Trichomonas Vaginitis

Trichomoniasis Vaginitis Comes from a Bug with a Tail and it’s not Bacterial Vaginosis

Trichomonas Vaginitis Comes from a Bug with a Tail and its not Bacterial Vaginosis

Trichomonas vaginalis (TV) is caused by a parasite or protozoan with a tail—called a flagellum. Trichomonas vaginalis a very common STD and is more prevalent than Chlamydia trachomatisNeisseria gonorrhoeae, and syphilis combined. The global prevalence has been estimated to be about 8% in women, which is probably an underestimation. Infections may occur at any age. Risk factors include unprotected sexual activity, new or multiple sex partners, concurrent sexually transmitted infections  (STIs), or a history of other STIs, and bacterial vaginosis (BV). There is an association of TV with other STIs, such as herpes infectionschlamydiagonorrhea, and syphilis, as well as pelvic inflammatory disease and a poor pregnancy outcome, such as preterm labor and premature rupture of membranes.TV has also been suggested in studies to increase the risk of HIV acquisition.

The parasite produces trichomonas vaginalis, in women that is usually characterized by vaginitis with a thin, white to yellow discharge accompanied by vulvar and cervical lesions, abdominal pain, or dysuria. The incubation period is 5–28 days. In men, the infection can be asymptomatic or have characteristics of urethritis, epididymitis, and prostatitis. BV, on the other hand, is characterized by a clear watery discharge that has a distinct odor similar to ammonia. It is not considered an STI but it is only seen in sexually active women and is associated with the presence of sperm. Semen that carries the sperm has an alkaline pH, which could partially explain why BV occurs. The vagina’s healthy pH is acidic. When it is alkalinized, and the pH rises, there is a predisposition for other types of bacteria to prolifierate, leading to BV

Trichomoniasis will go away on its own in about 40% of men and less than 20% of women. Transmission is primarily by sexual contact. TV has been demonstrated to be viable on inanimate objects (e.g,. for 45 minutes on toilet seats and up to 25 hours on damp towels).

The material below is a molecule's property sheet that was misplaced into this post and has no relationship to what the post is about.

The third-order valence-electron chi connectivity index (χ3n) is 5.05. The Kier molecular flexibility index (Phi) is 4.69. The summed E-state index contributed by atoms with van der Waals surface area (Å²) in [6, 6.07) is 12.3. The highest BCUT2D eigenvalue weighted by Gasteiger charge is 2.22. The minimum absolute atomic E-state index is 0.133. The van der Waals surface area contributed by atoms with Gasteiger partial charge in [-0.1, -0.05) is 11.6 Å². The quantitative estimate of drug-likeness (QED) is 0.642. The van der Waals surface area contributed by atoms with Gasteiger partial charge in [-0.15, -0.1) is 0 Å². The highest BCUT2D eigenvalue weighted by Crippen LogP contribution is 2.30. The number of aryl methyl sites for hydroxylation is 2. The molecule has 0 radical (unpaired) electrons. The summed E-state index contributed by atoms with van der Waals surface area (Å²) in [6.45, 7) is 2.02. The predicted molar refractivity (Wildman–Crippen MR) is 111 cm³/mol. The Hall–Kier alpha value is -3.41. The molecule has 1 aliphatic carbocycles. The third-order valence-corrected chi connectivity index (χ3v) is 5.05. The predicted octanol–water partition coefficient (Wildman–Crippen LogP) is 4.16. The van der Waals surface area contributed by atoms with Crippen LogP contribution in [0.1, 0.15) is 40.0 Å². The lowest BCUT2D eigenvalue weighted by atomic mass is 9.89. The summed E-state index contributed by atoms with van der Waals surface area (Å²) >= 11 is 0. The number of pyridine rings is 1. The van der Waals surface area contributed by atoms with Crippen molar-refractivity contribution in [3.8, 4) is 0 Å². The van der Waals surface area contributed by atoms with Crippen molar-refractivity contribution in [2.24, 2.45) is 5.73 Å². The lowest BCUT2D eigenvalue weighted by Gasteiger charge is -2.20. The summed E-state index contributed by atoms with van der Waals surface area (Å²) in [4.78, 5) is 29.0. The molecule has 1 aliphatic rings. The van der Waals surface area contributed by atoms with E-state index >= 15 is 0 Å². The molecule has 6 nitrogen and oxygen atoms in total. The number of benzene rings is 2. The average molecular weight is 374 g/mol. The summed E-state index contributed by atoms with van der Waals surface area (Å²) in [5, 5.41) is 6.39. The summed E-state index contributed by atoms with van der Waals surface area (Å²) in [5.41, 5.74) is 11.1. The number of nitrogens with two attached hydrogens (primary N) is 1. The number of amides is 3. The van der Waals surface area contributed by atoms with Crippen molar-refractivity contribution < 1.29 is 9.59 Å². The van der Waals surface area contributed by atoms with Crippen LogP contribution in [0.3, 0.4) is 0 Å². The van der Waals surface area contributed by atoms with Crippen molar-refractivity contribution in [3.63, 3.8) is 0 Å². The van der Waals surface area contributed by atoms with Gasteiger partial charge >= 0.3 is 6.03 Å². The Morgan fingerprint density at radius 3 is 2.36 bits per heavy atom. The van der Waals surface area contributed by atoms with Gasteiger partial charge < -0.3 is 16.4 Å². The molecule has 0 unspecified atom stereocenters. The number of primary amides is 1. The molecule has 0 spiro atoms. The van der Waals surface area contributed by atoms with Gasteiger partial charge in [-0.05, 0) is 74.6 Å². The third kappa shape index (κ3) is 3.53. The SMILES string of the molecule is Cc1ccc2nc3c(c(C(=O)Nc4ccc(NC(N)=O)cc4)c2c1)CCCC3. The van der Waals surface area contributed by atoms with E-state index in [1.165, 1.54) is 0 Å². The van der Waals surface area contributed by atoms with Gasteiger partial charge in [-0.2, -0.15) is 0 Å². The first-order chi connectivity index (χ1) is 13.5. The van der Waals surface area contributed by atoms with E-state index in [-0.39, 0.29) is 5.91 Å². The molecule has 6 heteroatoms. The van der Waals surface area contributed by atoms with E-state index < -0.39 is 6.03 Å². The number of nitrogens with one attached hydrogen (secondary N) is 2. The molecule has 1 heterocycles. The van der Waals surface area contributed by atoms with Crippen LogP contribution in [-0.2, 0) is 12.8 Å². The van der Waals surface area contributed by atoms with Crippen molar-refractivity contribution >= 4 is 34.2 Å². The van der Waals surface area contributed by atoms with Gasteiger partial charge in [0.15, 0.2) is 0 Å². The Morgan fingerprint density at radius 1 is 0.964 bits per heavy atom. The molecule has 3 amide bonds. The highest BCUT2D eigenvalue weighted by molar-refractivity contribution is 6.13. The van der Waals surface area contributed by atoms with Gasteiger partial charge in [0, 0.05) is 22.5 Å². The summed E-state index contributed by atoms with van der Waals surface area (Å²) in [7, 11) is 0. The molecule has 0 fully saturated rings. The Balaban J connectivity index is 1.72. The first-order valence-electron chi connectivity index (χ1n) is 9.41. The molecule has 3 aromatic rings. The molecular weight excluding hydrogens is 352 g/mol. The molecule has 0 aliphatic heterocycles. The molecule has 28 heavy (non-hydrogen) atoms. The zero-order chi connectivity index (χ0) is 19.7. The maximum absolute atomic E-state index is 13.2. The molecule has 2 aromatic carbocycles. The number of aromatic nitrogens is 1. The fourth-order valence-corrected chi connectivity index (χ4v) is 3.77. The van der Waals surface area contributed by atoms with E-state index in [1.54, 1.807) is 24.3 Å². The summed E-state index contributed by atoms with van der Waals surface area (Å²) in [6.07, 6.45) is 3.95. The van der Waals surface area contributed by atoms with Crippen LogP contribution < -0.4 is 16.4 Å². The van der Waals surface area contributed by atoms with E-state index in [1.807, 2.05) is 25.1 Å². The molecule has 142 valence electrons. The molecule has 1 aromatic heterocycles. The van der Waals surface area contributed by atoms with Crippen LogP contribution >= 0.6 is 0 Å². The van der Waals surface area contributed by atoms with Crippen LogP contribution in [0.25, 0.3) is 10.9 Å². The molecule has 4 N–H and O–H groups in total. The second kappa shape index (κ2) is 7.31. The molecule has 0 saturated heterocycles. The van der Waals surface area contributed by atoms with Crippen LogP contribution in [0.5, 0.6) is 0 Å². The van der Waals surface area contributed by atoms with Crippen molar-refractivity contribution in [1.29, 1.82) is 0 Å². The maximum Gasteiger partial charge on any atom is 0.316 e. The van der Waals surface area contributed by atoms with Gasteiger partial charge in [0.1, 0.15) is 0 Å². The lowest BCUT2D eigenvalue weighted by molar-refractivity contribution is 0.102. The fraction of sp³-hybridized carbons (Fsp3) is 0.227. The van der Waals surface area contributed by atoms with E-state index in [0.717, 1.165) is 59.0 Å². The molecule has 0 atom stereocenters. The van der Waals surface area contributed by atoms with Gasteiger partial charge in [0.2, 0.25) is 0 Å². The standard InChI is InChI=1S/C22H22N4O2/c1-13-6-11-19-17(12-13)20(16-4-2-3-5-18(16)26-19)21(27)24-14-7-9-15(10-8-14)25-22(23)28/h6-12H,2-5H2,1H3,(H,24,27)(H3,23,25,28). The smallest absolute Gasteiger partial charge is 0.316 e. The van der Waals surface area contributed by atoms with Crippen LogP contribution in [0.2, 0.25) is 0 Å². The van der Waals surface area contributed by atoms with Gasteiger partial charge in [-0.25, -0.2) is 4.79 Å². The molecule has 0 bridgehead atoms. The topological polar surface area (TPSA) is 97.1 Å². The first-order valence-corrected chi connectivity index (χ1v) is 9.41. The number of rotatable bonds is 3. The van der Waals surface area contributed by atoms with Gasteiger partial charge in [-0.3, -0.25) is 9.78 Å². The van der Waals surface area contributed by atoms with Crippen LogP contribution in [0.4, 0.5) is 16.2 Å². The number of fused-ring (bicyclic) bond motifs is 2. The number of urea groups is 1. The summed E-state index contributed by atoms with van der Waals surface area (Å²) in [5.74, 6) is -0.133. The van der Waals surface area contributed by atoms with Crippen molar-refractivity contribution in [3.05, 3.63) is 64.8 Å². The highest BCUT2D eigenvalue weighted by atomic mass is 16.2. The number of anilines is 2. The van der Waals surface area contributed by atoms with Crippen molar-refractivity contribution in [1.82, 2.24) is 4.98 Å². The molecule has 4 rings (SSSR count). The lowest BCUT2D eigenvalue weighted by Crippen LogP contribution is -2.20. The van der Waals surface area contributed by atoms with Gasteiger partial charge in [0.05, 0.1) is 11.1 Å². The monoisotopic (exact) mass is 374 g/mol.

BV may also wax and wane but usually needs to be treated with an antibiotic, metronidazole or Tinidazole. Although generally more expensive, tinidazole is associated with fewer adverse effects than metronidazole and is equal or superior in resolving T vaginalis infection.Topical metronidazole and other antimicrobials are not effective and should not be used to treat trichomoniasis.

The good news is that Trichomonas and BV are treated with the same medication. Boric acid capsules administered vaginally may help keep the vagina acidic and help eradicate BV but is not effective against TV. You need to see your doctor for any persistent symptoms and make sure your partner is aware of the diagnosis.


Kimberly Langdon M.D.

Kimberly Langdon is a Doctor of Medicine and graduated from The Ohio State University in 1991. She completed her residency in Obstetrics and Gynecology at The Ohio State University Hospitals, Department of OB/GYN. Board-Certified in 1997, she is now retired from clinical practice after a long and successful career. Currently, she is the Founder and Chief Medical Officer of a Medical Device Company that is introducing a patented product to treat vaginal microbial infections without the need for drugs. She is an expert in Vaginal Infections, Menstrual disorders, Menopause, and Contraception.